Clinical Evaluation of Active Tuberculosis-Related Deaths in Shenzhen, China: A Descriptive Study
Authors Zhang P, Xiong J, Zeng J, Zhan S, Chen T, Wang Y, Deng G
Received 10 November 2020
Accepted for publication 7 January 2021
Published 22 January 2021 Volume 2021:14 Pages 237—242
Checked for plagiarism Yes
Review by Single anonymous peer review
Peer reviewer comments 2
Editor who approved publication: Dr Scott Fraser
Peize Zhang,1,* Juan Xiong,2,* Jianfeng Zeng,1,* Senlin Zhan,1 Tao Chen,1 Yuxiang Wang,1 Guofang Deng1
1Department of Pulmonary Medicine and Tuberculosis, The Third People’s Hospital of Shenzhen, Shenzhen, Guangdong, People’s Republic of China; 2School of Public Health, Health Science Center, Shenzhen University, Shenzhen, Guangdong, People’s Republic of China
*These authors contributed equally to this work
Correspondence: Guofang Deng
Department of Pulmonary Medicine and Tuberculosis, The Third People’s Hospital of Shenzhen, No. 29, Bulan Road, Longgang District, Shenzhen, Guangdong 518112, People’s Republic of China
Tel +86 135 300 27001
Fax +86 0755 6123 8928
Objective: The aim of this study was to assess active tuberculosis-related deaths in Shenzhen city of China to identify major causes of mortality in different age groups.
Patients and Methods: Medical records of mortality cases of patients with active TB diagnosed during 2013– 2018 were reviewed. All TB deaths were classified into two broad age groups (the young group: 18– 65 years old and the elderly group: > 65 years old). Causes of death were analyzed based on medical records.
Results: A total of 279 mortality cases of active TB were reviewed during the study period. Among them, mean age was 54.0± 20.5 years old; 80.6% (225/279) were male. There were 5.7% and 4.6% MDR/XDRTB patients in the young and elderly group. Newly treated TB accounted for 89.6% in the young group and 85.1% in the elderly group. Pulmonary TB was a major infection type in both groups (65.1% vs 77.0%). Advanced TB (23.4%) and HIV co-infection (20.8%) were the leading causes of deaths in the young group, but deaths in the elderly group were mostly associated with underlying diseases, including cardiovascular disease (52.9%), diabetes (33.3%), COPD (16.1%) and cancer (11.5%). Malnutrition was a significant condition in both groups (43.2% vs 35.6%). In terms of respiratory complications, bacterial infection was the leading comorbidity in both groups (27.1% vs 18.4%), followed by septic shock (18.2% vs 12.6%) and respiratory failure (12.0% vs 11.5%). There were no significant statistical differences between the two groups.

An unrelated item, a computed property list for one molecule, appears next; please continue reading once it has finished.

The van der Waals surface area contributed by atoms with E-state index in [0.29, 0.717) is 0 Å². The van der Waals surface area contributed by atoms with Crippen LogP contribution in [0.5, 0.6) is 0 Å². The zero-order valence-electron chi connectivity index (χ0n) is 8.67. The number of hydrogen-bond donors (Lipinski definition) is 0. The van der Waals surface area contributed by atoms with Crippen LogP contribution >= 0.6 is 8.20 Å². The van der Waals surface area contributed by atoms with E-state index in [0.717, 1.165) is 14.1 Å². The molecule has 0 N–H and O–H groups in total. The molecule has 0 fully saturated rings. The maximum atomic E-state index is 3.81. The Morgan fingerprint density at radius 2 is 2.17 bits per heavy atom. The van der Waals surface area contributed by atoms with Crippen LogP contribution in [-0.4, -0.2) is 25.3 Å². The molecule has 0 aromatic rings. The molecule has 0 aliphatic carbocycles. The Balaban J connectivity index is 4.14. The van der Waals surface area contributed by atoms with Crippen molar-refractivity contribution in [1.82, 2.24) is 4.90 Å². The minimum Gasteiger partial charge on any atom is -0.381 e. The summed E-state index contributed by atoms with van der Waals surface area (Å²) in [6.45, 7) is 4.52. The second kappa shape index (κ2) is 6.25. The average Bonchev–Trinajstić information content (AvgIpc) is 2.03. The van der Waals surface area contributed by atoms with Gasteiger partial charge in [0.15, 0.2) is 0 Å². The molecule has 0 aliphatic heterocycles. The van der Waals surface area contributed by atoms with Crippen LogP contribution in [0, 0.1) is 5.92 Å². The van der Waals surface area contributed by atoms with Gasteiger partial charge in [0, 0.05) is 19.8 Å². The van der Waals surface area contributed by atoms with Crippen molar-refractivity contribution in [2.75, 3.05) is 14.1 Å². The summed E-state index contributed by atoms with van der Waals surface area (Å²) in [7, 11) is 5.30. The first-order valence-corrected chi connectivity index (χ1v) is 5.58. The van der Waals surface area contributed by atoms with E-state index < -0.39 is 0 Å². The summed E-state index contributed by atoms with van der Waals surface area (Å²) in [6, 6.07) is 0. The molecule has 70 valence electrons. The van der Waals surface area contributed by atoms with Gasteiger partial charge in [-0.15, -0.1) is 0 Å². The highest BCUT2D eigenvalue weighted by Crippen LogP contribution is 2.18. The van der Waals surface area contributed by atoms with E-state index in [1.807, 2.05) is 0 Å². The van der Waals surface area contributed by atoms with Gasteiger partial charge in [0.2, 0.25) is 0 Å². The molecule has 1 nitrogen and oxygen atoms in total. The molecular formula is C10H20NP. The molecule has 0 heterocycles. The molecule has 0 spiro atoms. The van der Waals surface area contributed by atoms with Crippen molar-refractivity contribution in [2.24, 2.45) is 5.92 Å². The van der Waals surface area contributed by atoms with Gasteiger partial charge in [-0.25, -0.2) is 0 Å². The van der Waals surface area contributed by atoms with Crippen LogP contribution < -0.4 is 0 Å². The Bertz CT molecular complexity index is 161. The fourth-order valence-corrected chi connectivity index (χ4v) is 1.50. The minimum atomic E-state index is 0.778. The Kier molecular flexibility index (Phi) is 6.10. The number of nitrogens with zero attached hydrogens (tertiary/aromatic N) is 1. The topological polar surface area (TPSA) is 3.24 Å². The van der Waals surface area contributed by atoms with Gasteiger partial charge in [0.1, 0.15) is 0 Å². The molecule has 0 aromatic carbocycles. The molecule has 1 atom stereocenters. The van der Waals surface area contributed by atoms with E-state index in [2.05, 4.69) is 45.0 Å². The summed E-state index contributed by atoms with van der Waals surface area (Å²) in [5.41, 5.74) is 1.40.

Conclusion: Our findings suggest that screening for HIV co-infection and early diagnosis of TB is vital in lowering TB-related deaths in young patients. Most deaths in elderly TB patients were caused by underlying health conditions or complications other than TB.
Keywords: active tuberculosis, TB-related death, tuberculosis complication, tuberculosis comorbidity, young death
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